What’s in a name? Well, quite a lot as it happens. Just ask Juliet in Shakespeare’s most famous tragedy. As a Capulet, Juliet is bound by her family’s hatred of rivals, the Montagues. But when she meets her heart’s desire – the silver-tongued Romeo, who happens to be a Montague – she is forced to ponder this very question and asks:
‘What’s in a name? That which we call a rose, by any other name would smell as sweet.’
Her conclusion is that Romeo’s name is of no importance, i.e. someone’s name is arbitrary in comparison to their intrinsic value. She loves him for what he is, not who he is.
Of course, while the intrinsic values of our business are important, we nonetheless all have to call ourselves and our organisations something. Like Romeo, who we are shouldn’t be important, but it is. There’s no getting away from that and as such, we should give our titles some serious consideration.
But perhaps we should question why the need for a title in the first place? Among other things it gives us a sense of identity for ourselves in society. It’s a helpful icebreaker at dinner parties and on a practical level it enables others to categorise and find us. As women we should also celebrate that people actually ask us in the first place – for so many years and in many societies it was naturally assumed that, other than housekeeping and childcare, we didn’t actually ‘do’ anything.
For founders or entrepreneurs, a good – or ‘memorable’ name – helps consumers identify your products and remember them. Likewise, it should reflect what your business does; financial advisors might be conservative or serious, discos and entertainment venues fun or frivolous, while other words and phrases have significant positive or negative connotations.
This was all a lot easier when people took their names from their trade, like Cooper, Smith, Wright, Cook or Squire – it was obvious who they were and what they did for a profession. Today it can be a little more complicated and there are certainly a few, shall we say, ‘creative’ job titles out there according to Google, from Wizard of Want (marketing director) to Number Ninja (er… accountant) and Chief Beverage Officer (the humble bartender or barista) amongst others. Who knew inflation would affect job titles, too?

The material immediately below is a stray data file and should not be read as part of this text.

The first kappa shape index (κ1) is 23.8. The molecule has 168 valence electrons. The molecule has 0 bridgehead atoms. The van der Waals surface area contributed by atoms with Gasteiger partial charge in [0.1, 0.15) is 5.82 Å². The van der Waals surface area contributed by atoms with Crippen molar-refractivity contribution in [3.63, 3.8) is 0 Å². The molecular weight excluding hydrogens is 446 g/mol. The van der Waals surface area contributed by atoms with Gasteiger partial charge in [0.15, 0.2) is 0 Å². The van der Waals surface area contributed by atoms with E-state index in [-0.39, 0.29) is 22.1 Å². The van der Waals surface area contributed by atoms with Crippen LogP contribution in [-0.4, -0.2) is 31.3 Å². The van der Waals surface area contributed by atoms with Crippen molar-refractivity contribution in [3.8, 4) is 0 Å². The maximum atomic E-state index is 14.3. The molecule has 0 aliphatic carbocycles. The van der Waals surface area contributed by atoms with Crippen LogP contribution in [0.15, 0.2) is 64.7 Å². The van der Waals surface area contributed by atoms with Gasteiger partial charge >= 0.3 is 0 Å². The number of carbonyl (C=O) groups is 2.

And they are all very fine and fancy but not very illuminating for the customer. Unless of course you and your brand become so big and so well known that your name doesn’t matter. After all, Apple does not sell fruit and Amazon does not sell trees from the rainforest (although on second thoughts , it probably does…).
There’s a lot to be said by choosing something a little esoteric. It doesn’t box you in or pigeon hole you to limited specifics – it can mean what you want it to mean – while having a simple explanation to the question ‘what do you do’ might equally mean that you are creating a small, confined space in which to work, allowing no flexibility or imagination. On an internal levels, names can be inspiring and fun; at Wyseminds we have Project Ferris Wheel – it is a key initiative asking entrepreneurs for their recommendations (what goes around, comes around) – and the association with a fairground bred curiosity, excitement and unity, and was a change from the everyday.
These are all important considerations for entrepreneurs. How you see yourself and your role is key to how others see you, whether they take you seriously and choose whether to develop a relationship with you either as a colleague or a customer. What is your purpose? What are your values? Entrepreneurs should talk the language of business leaders. They should be clear, to the point, speak with clarity, conviction and pride. Make it clear you’re worth talking to. Ponder these things and when it comes to giving yourself a title, think carefully about what it means and what it says about your objectives. I’m the first one to admit that when I’m asked what I do it can flummox people. I’m not just a consultant, I’m not just an entrepreneur. I am a mentor, a coach and sometimes a sparring partner – but I’m clear in my own mind about what I offer.
To go back to Juliet, sometimes it’s more important to be clear about what you are and what you offer than who you are and in an ideal world the latter will follow the former. But the value of a perfectly pitched title cannot be underestimated – just remember, there’s nothing fun about pretending to be a problem wrangler or a retail jedi just to confuse the hell out of everyone. Not even Shakespeare would approve.
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